Is there way to override changed data in django forms?

hi folks.

I think I need some help thinking through how to implement some fairly gnarly form logic, and before I spend more time banging my head against a wall, I figured asking here might help.


I’m working on an open source project, where we’re building a multi step form wizard that it takes some data from a series of other models, and allows users to run through a series of steps to confirm that data is either correct, or needs to be updated, before writing the updated version back to the original model.

We’ve been using the initial_data method in django forms to prepopulate forms and formsets with data to allow a user to review it before either making the changes or accepting them as they are.

To make this concrete, you can see some code at the link below, in the class ProviderRequestWizardView, and in particular, the code to generate our initial_data using get_initial_dict() on that object.

And later on using the done

One thing we’re finding though is that when we use django forms, only the data that has changed is being saved as we run through the wizard, when we have initial data.

This wizard works fine for when we use it to allow a user to submit entirely new information, (i.e. to run through a form wizard with no initial data being added), but when we’re workign with existing data, this is bad because at the end of the wizard, when we would save the information back to the original models, only the data that has been changed is persisted back to the models.

In our case, we want all the data to be saved though, no matter what - is there a simple way to override this behaviour so we do this?

Adding a bit more here. I initially thought this was a problem related to the has_changed behaviour with django forms.

Use the has_changed() method on your Form when you need to check if the form data has been changed from the initial data.

Source: Django

This made me think I could override that.

However, I’m now thinking it’s more related to our use of formsets, because of these two paras in the docs - first this:

Validation with a formset is almost identical to a regular Form. There is an is_valid method on the formset to provide a convenient way to validate all forms in the formset:

… and later this:

The formset is smart enough to ignore extra forms that were not changed

Source: Django by djangoproject

I think in our case, we don’t want to ignore forms that have initial data that were not changed - we want to save them too, because if the data has not been changed, then it means we do want it still.

Is there an straight forward day to override is_valid to not ignore these forms, so that when saving a formset, we persist all the data in the form, without filtering out any unchanged forms?


Ok, this looks like the method that might be filtering out the unchanged forms:

If looks like save_existing_objects and save_new_objects both drop a form if form.has_changed() is false:

This makes me think we’ll need override save_existing_objects, to avoid dropping unchanged forms for this to work.

I’m currently not sure what the full implications of this might be - we’d presumably save more things to the database rather than just the bits that have changed, so that might trigger more calls to save().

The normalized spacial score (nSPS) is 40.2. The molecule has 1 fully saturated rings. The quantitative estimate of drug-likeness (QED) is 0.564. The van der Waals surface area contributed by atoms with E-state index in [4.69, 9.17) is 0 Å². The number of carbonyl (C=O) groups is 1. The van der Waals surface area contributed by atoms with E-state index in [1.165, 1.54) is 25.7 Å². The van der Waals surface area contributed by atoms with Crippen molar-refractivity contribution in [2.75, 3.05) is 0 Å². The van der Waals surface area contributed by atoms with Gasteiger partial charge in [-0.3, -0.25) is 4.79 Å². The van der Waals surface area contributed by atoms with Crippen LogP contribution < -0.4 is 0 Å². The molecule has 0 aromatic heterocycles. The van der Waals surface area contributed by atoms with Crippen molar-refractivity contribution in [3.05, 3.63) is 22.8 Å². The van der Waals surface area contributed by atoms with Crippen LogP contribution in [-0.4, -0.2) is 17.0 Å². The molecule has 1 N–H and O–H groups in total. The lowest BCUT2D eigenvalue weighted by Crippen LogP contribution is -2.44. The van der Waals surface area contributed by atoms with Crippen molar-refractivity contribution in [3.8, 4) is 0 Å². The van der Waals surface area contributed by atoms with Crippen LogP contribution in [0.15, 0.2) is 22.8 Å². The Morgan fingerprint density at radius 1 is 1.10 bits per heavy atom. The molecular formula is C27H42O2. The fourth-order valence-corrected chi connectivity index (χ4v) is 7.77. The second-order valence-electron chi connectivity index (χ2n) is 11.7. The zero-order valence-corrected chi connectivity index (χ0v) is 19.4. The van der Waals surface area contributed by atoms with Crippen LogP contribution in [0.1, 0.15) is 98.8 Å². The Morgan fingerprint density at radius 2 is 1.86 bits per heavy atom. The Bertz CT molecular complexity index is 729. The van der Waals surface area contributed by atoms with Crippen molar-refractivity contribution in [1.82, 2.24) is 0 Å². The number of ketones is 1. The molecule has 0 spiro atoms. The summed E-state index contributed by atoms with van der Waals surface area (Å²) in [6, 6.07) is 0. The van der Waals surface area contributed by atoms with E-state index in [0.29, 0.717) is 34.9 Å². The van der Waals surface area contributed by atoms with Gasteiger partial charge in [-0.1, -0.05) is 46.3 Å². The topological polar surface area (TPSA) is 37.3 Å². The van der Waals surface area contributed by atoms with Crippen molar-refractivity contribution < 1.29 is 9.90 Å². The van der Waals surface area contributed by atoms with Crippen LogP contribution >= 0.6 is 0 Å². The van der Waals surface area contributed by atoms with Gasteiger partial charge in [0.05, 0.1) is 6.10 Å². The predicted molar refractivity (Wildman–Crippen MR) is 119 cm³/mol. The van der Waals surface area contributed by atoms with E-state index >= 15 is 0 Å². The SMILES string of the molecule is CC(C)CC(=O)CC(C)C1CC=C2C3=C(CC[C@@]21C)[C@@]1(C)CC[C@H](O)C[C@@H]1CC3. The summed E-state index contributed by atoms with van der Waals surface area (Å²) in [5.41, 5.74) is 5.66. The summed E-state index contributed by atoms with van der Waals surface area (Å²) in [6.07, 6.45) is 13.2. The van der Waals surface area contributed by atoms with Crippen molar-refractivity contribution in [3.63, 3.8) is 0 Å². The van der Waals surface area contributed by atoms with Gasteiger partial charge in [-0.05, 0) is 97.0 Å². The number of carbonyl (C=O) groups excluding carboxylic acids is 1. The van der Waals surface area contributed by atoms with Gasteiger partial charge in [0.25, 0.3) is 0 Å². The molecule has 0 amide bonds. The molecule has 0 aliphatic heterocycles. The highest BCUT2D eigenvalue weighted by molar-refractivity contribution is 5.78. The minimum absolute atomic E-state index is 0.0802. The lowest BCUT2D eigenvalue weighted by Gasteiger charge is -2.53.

In our case, I think that’s manageable.

I believe one of the biggest implications would involve any “extra” forms that may have been generated and rendered in the formset. If you generate an extra form and it’s submitted without data, you probably don’t want that attempted to be validated or saved.

If you are 100% certain that you can guarantee that no “extra” forms will be generated in the formset and that the front-end will never provide the facility to add forms dynamically, you’re probably ok with this.

As a side note, my initial reaction is that I’m not sure I understand why not saving those unchanged forms is a problem. If you have the data when the form is being rendered, then you still should have that data available when the form is posted.

Hey @mrchrisadams

So just checking, you’ve looked at the form tools package right?

This provides a form wizard object that has likely covered most of the issues your facing here, at least in a manner you might draw from, even if it’s not perfect for your case.

The links you posted seem on the right path (but it’s difficult to say exactly without looking at depth in your code). You should be able to store (in the session?) a record of which forms were from a previous step (and should not be treated as unchanged).

One thought that comes to mind (but literally just :thought_balloon: so … :stuck_out_tongue_winking_eye:) is to merge previously submitted data into the data you pass to the formset, so from it’s POV it all got submitted in one go. I have no idea how easy or not that might be without trying, but it might be only a ChainMap (although getlist()…) :thinking:

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hi @carltongibson - yes we’re using the form-tools package extensively - it’s been fairly nice to work with, and we expect to work with it more in the future.

You can see the specific implementation below, where we’re extending the SessionWizardView

I hadn’t thought about making a copy of the object like that to compare against before - if i have the ‘pristine’ versions of the data as an object before someone starts working through a multi-stage form wizard, then I wouldn’t need to reach into the formset validation logic like I described.

I think I’d just need to look at the changed forms in each formset of the wizard, and then swap them into the ‘pristine’ version of the object, replacing the now out-of-date versions.

That seems less hairy then messing with core django formset logic, and lets me keep the merge logic in one place.

Thanks for the pointers :+1: